The effect of hypercapnia on brain activity has been explored by gas administration using electroencephalography (EEG)20,21. Hypercapnia reduces spontaneous neuronal oscillatory power in anaesthetized primate22 and rats with intracortical electrodes23 and, if prolonged (8 weeks), causes hypnotic effects without changing the morphological aspect of the brain in rabbits24. In humans, it is responsible for increasing the δ band (1–4 Hz) EEG power as well as for decreasing the power in the α (8–13 Hz) band25,26, suggesting that during hypercapnic inhalation, brain activity resembles low arousal state. Furthermore, it has been observed a reduction in EEG power not only in α- but also in β-, and γ-frequency bands22,27.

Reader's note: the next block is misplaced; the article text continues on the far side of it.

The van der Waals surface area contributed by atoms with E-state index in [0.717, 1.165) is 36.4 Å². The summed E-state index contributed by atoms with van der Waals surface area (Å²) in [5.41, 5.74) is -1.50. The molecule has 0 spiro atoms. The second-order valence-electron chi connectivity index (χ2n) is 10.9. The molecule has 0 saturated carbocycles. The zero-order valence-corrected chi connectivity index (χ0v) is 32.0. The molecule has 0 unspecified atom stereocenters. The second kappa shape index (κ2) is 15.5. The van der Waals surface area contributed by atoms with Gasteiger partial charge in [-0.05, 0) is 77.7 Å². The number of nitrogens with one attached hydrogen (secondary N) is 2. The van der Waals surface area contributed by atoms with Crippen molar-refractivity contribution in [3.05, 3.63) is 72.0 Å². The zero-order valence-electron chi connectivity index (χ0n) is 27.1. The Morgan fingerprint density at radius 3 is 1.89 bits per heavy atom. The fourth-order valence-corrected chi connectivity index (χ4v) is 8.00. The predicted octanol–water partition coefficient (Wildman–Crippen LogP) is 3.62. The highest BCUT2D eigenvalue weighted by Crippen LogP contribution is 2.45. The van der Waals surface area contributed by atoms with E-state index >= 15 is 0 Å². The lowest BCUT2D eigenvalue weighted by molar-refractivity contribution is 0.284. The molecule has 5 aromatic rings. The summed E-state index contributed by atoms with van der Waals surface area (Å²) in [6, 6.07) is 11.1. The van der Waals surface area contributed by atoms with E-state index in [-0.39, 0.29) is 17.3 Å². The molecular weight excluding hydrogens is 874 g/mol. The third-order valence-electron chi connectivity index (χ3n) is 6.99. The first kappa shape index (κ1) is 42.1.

Voluntary breath hold can be considered an alternative to gas induced hypercapnia to evaluate the relationship between CO2 and brain activity variations. Indeed, voluntary breath hold is easy to perform and has the advantage to reach arterial hypercapnia without requiring a specific device for the CO2 administration28. This kind of task allows to observe the effect of a progressive increase in arterial CO2, differently from gas administration where a step increase (square wave) to supraphysiological CO2 ranges is often achieved. Moreover, it resembles some features of the respiratory dynamics observed in obstructive sleep apnea (OSA) and central sleep apnea (CSA), where a sinusoidal increase of about 1 kPa (that correspond to about 7.5 mmHg) is usually recorded29,30 during an average apnea length around 30 seconds31,32,33. Obviously, the respiratory cycle timing is fundamental to stress the chemoreflex system in the right range of perturbation. While, past studies used too long (80–225 seconds) or too short (10 seconds) voluntary breath hold intervals34,35, a more recent study by our group explored the cross correlation between EEG global field power (GFP) in δ band and end-tidal CO2 (PETCO2) during 30 seconds of breath hold finding that the variation of PETCO2 precedes the variations of GFP36. However, in36 only a linear relationship between the two signal was considered, studying only the Pearson coefficient (ρ) at different time shifts and completely excluding non-linear interactions. Further, only the global EEG power was analysed without considering potential different responses in regional cortical areas.